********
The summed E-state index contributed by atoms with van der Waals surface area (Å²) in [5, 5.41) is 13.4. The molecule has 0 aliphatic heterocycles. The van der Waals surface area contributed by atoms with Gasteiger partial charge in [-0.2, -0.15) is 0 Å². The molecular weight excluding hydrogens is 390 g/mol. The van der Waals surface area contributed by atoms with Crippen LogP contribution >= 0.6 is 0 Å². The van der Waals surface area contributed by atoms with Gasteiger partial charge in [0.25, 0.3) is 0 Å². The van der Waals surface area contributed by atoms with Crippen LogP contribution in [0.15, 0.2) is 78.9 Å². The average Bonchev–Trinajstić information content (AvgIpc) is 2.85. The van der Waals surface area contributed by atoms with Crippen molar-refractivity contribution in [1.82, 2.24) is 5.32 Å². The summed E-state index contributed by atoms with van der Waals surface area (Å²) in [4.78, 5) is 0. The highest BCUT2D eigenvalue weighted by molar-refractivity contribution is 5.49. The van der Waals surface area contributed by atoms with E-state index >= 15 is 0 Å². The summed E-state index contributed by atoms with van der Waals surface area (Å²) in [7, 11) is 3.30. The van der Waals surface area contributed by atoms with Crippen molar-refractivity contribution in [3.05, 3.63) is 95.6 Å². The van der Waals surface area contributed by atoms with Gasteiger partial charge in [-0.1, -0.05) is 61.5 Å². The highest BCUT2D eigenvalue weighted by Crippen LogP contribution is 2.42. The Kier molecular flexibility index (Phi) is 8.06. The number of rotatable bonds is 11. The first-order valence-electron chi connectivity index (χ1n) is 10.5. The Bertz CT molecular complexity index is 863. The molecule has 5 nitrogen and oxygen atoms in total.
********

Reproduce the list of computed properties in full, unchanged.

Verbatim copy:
The summed E-state index contributed by atoms with van der Waals surface area (Å²) in [5, 5.41) is 13.4. The molecule has 0 aliphatic heterocycles. The van der Waals surface area contributed by atoms with Gasteiger partial charge in [-0.2, -0.15) is 0 Å². The molecular weight excluding hydrogens is 390 g/mol. The van der Waals surface area contributed by atoms with Crippen LogP contribution >= 0.6 is 0 Å². The van der Waals surface area contributed by atoms with Gasteiger partial charge in [0.25, 0.3) is 0 Å². The van der Waals surface area contributed by atoms with Crippen LogP contribution in [0.15, 0.2) is 78.9 Å². The average Bonchev–Trinajstić information content (AvgIpc) is 2.85. The van der Waals surface area contributed by atoms with Crippen molar-refractivity contribution in [1.82, 2.24) is 5.32 Å². The summed E-state index contributed by atoms with van der Waals surface area (Å²) in [4.78, 5) is 0. The highest BCUT2D eigenvalue weighted by molar-refractivity contribution is 5.49. The van der Waals surface area contributed by atoms with E-state index >= 15 is 0 Å². The summed E-state index contributed by atoms with van der Waals surface area (Å²) in [7, 11) is 3.30. The van der Waals surface area contributed by atoms with Crippen molar-refractivity contribution in [3.05, 3.63) is 95.6 Å². The van der Waals surface area contributed by atoms with Gasteiger partial charge in [-0.1, -0.05) is 61.5 Å². The highest BCUT2D eigenvalue weighted by Crippen LogP contribution is 2.42. The Kier molecular flexibility index (Phi) is 8.06. The number of rotatable bonds is 11. The first-order valence-electron chi connectivity index (χ1n) is 10.5. The Bertz CT molecular complexity index is 863. The molecule has 5 nitrogen and oxygen atoms in total.